August 2016
Volume 16, Issue 12
Open Access
Vision Sciences Society Annual Meeting Abstract  |   September 2016
Attention training in normal aging: Role of implicit learning
Author Affiliations
  • Yuhong Jiang
    Department of Psychology, University of Minnesota
  • Wilma Koustaal
    Department of Psychology, University of Minnesota
  • Emily Twedell
    Department of Psychology, University of Minnesota
Journal of Vision September 2016, Vol.16, 786. doi:10.1167/16.12.786
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      Yuhong Jiang, Wilma Koustaal, Emily Twedell; Attention training in normal aging: Role of implicit learning . Journal of Vision 2016;16(12):786. doi: 10.1167/16.12.786.

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      © 2017 Association for Research in Vision and Ophthalmology.

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Abstract

Aging is associated with impairments in functions that rely heavily on the prefrontal cortex, such as selective attention. To deal with potential information overload, older adults must rely on preserved functions. But which functions are preserved, and how can they help compensate for reduced capacity in selective attention? This study investigates one candidate mechanism – implicit learning. Previous research suggests that implicit learning is preserved in only simple, not complex, tasks in older adults. Here we tested implicitly learned attention in healthy older adults (60-80 years) and young adults (18-30 years). In Study 1 participants searched for a letter T among letter Ls. We introduced a learning component by placing the target T in one visual quadrant more frequently than in any of the other quadrants. Consistent with the idea that top-down attention declines with age, older adults showed longer response time (RT) and steeper RT-set size slope, relative to young adults. However, both groups demonstrated faster RT in the high-probability quadrant than the low-probability quadrants, even when they were unaware of the target's location probability. This learned attentional preference was durable, persisting over 200 trials of extinction training in both groups. Study 2 examined the spatial reference frame in which the frequently attended locations were coded. Participants were trained to prioritize one quadrant of the monitor placed flat on a stand. After training they changed their viewpoint by 90°. Older adults, like younger adults, showed a strong attentional bias toward locations in the same visual field as the previously trained high-probability locations. This finding suggests that learning induced a search habit that was viewer-centered. Study 3 showed that an explicit instruction to prioritize environment-centered locations can partially override the viewer-centered search habit in older adults. We conclude that implicitly learned spatial attention is preserved in healthy aging.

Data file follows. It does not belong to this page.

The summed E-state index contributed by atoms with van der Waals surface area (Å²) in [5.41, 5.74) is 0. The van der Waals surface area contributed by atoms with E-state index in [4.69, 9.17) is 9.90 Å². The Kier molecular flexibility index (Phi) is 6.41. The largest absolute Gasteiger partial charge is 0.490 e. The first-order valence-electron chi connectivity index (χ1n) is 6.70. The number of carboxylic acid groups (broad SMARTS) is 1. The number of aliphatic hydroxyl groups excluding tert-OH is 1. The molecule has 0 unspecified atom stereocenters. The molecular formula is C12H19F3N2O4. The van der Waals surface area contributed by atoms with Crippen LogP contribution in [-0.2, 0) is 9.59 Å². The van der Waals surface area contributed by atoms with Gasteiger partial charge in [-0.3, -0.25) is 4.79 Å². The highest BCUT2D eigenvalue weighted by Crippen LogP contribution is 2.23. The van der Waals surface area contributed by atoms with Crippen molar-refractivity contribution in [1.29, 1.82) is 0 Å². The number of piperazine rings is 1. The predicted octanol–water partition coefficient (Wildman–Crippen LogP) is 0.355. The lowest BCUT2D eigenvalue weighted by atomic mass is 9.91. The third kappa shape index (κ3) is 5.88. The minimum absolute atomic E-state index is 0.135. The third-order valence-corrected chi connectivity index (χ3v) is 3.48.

Meeting abstract presented at VSS 2016

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